Archive for July 14, 2020

Tuesday, July 14, 2020

APFS Snapshots of the Big Sur System Volume

Jeff Johnson:

Yesterday I updated from Big Sur beta 1 to beta 2, which went smoothly except for the fact that the update doubled the size of my read-only system volume to over 27 GB, which didn’t leave me enough free space on the partitioned external disk to install (the enormous) Xcode. Without Xcode, it’s impossible to adequately beta test Big Sur as a developer. It turns out that Big Sur always boots from a snapshot (an APFS snapshot that you can see with diskutil apfs listSnapshots, not a Time Machine snapshot that you’d see with tmutil listlocalsnapshots), and updating to beta 2 apparently added a new snapshot without deleting the old snapshot. I tried to delete the old snapshot, which was listed as “Purgeable” by diskutil, but Big Sur claimed I lacked permission, even with SIP disabled.

Howard Oakley:

Not only does Big Sur use a snapshot of the current system for its Signed System Volume, but it makes and keeps one of your previous installation too. When your startup disk has half a terabyte free, that may escape notice, but for us lesser mortals, and anyone trying to manage Big Sur in less than 100 GB, it really gets in your way. I’m sure that those figures will improve by the time that Big Sur is ready for release, but that isn’t the point: once the system has made that snapshot of the previous installation, there seems no easy way to discover how much disk space the snapshot is occupying, and the only way to free up that space seems to be performing a clean install of macOS.


If you really want to know what’s going on with your snapshots and why free storage space is disappearing, the best tool at present is Carbon Copy Cloner.


We need Disk Utility to be able to list all snapshots stored on a volume, and their current effective size, together with a command to delete those which are purgeable. Is this really too much to hope for three years after Apple introduced APFS and snapshots?


Update (2020-07-30): Erik Gomez:

Worse is you actually can’t use time machine in recovery OS to revert to any of these snapshots. Every time I try, it fails.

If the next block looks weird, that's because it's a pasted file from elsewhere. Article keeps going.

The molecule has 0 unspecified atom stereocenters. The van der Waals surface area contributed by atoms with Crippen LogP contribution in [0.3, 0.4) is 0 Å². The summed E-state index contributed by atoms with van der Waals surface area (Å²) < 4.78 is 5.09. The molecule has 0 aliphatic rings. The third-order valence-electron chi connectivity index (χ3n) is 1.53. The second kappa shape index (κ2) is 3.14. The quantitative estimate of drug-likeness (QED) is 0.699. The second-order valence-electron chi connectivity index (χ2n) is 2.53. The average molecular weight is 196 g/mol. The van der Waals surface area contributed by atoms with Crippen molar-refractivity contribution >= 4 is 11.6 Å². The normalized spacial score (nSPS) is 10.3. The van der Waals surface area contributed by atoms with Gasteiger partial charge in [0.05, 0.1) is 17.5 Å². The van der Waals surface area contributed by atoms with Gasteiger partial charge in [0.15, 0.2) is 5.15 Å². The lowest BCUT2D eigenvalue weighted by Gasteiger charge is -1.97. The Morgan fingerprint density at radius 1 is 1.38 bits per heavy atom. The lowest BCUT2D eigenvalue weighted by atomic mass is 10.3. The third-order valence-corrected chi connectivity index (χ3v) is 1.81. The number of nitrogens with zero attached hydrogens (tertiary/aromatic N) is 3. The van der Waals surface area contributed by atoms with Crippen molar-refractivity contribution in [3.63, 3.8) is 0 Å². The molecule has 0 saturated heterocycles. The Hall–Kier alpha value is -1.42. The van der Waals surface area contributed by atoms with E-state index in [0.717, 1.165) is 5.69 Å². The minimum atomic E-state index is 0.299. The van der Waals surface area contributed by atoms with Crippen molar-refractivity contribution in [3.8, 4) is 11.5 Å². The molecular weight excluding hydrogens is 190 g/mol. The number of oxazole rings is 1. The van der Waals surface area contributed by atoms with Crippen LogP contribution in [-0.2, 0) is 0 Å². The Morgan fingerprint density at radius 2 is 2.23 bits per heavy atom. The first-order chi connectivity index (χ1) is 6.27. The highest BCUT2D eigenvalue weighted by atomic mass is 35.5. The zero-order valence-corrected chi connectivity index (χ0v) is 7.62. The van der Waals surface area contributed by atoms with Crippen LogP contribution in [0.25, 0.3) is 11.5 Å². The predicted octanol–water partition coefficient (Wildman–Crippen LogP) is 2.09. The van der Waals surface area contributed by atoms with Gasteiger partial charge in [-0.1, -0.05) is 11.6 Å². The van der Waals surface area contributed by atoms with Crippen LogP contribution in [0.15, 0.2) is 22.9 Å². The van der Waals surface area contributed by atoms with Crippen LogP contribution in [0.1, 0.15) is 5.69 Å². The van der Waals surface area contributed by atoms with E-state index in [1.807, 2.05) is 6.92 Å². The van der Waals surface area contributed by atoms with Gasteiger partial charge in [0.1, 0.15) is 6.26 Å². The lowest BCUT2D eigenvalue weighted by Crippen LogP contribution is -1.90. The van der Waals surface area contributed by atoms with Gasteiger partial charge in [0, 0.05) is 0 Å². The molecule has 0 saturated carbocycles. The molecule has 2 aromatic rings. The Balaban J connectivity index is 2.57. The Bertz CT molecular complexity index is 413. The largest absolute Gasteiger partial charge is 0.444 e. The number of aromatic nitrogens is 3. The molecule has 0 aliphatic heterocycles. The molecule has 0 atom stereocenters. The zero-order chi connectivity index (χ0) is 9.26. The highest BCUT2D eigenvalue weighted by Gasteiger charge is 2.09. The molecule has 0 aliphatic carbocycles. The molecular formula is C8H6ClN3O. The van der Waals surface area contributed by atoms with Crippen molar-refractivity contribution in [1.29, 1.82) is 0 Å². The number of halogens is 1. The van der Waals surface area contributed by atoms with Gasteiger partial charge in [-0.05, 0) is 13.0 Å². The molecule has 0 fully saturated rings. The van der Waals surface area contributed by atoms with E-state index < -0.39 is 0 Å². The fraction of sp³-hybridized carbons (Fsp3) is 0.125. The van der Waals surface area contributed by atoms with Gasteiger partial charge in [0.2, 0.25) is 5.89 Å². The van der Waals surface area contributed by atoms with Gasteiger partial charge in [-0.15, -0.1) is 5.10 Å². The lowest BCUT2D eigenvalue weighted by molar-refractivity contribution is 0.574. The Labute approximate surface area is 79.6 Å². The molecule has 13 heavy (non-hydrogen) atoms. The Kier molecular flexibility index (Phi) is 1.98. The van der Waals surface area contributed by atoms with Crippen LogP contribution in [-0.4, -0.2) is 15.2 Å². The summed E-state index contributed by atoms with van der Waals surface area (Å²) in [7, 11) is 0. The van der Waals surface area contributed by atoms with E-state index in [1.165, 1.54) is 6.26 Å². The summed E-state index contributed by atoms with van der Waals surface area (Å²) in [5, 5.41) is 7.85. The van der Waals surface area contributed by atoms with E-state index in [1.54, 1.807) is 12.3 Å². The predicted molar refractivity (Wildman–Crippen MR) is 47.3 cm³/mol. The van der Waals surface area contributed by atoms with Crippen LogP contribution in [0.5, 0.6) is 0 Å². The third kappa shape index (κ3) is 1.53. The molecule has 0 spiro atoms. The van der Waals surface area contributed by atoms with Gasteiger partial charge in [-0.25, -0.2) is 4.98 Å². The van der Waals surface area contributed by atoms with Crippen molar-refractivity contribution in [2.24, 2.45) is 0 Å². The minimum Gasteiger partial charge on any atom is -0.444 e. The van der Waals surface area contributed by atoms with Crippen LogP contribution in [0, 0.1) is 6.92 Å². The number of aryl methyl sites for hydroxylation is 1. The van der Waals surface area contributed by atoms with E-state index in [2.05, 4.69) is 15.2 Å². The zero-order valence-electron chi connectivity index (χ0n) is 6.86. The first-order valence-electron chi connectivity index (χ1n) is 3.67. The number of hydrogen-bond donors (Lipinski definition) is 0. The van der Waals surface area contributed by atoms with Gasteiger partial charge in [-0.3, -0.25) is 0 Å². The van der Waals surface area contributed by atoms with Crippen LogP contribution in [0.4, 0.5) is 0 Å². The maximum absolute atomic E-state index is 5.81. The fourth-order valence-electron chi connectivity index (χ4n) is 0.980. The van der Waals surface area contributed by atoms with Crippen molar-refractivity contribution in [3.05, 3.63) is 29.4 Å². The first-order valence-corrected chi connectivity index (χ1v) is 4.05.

SwiftUI for Mac on Big Sur

Sarah Reichelt:

After a lot of testing, several days of frustration and help from Jordan Singer with his mail-swiftui-sample project, I was finally able to work this out. The difference is that the initial view has to specify what comes next as well as what it is displaying.


In the old style SwiftUI apps which were wrapped in AppKit, the menus were in a storyboard that you could edit. Now you add commands to the app’s WindowGroup to alter the menus.


With menus and toolbars, there is a heap of extra code added to certain views. I would love to be able to extract that into its own function or view modifier. I was able to extract the toolbar, but I am not sure how to do this with menus yet.


iOS 14 Pasteboard Notifications


If you thought the new API -[UIPasteboard detectValuesForPatterns:completionHandler:] on iOS 14 is designed to avoid privacy alerts when accessing pasteboard, no, it is not. It still triggers privacy alerts.


Testing result in beta 1: even if the pasteboard content doesn’t match the pattern.

I would have expected that with no matches there would be no notification. I guess you are expected to first call the detectPatterns API and then, depending on the result, call detectValues.


The WWDC Format

Benjamin Mayo:

The technical sessions were also all pre-recorded this year … and they should keep them that way. It was brilliant. The seminar format conveyed the information with more detail and more clarity. For learning materials, that’s exactly what you want.

I enjoyed the new format, too, and I like how it allowed each session to be its natural length. But I really miss the PDFs of the slides and the transcripts. I hope they’re just not ready yet.